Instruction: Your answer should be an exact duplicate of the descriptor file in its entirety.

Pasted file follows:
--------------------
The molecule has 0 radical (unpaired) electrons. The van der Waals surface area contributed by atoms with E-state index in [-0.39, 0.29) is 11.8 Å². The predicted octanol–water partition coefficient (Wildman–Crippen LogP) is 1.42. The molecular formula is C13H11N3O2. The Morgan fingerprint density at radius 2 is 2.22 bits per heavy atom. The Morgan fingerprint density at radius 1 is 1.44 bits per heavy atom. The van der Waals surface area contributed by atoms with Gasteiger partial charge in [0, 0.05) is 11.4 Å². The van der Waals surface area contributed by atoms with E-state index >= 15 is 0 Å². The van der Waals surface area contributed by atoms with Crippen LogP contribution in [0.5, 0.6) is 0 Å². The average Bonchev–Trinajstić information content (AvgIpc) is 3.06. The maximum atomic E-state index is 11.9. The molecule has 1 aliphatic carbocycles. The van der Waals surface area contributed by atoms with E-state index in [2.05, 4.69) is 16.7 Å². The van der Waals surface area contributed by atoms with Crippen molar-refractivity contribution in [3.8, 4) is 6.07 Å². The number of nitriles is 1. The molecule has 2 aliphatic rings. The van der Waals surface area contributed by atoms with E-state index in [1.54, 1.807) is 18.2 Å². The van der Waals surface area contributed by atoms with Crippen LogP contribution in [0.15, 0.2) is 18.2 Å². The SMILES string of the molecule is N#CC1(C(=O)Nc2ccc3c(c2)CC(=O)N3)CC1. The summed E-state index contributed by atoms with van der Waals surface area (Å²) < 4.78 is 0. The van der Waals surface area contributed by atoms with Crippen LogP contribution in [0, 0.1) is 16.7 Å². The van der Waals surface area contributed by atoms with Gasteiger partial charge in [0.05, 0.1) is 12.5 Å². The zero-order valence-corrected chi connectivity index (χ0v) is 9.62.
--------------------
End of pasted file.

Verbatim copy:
The molecule has 0 radical (unpaired) electrons. The van der Waals surface area contributed by atoms with E-state index in [-0.39, 0.29) is 11.8 Å². The predicted octanol–water partition coefficient (Wildman–Crippen LogP) is 1.42. The molecular formula is C13H11N3O2. The Morgan fingerprint density at radius 2 is 2.22 bits per heavy atom. The Morgan fingerprint density at radius 1 is 1.44 bits per heavy atom. The van der Waals surface area contributed by atoms with Gasteiger partial charge in [0, 0.05) is 11.4 Å². The van der Waals surface area contributed by atoms with E-state index >= 15 is 0 Å². The van der Waals surface area contributed by atoms with Crippen LogP contribution in [0.5, 0.6) is 0 Å². The average Bonchev–Trinajstić information content (AvgIpc) is 3.06. The maximum atomic E-state index is 11.9. The molecule has 1 aliphatic carbocycles. The van der Waals surface area contributed by atoms with E-state index in [2.05, 4.69) is 16.7 Å². The van der Waals surface area contributed by atoms with Crippen molar-refractivity contribution in [3.8, 4) is 6.07 Å². The number of nitriles is 1. The molecule has 2 aliphatic rings. The van der Waals surface area contributed by atoms with E-state index in [1.54, 1.807) is 18.2 Å². The van der Waals surface area contributed by atoms with Crippen LogP contribution in [0.15, 0.2) is 18.2 Å². The SMILES string of the molecule is N#CC1(C(=O)Nc2ccc3c(c2)CC(=O)N3)CC1. The summed E-state index contributed by atoms with van der Waals surface area (Å²) < 4.78 is 0. The van der Waals surface area contributed by atoms with Crippen LogP contribution in [0, 0.1) is 16.7 Å². The van der Waals surface area contributed by atoms with Gasteiger partial charge in [0.05, 0.1) is 12.5 Å². The zero-order valence-corrected chi connectivity index (χ0v) is 9.62.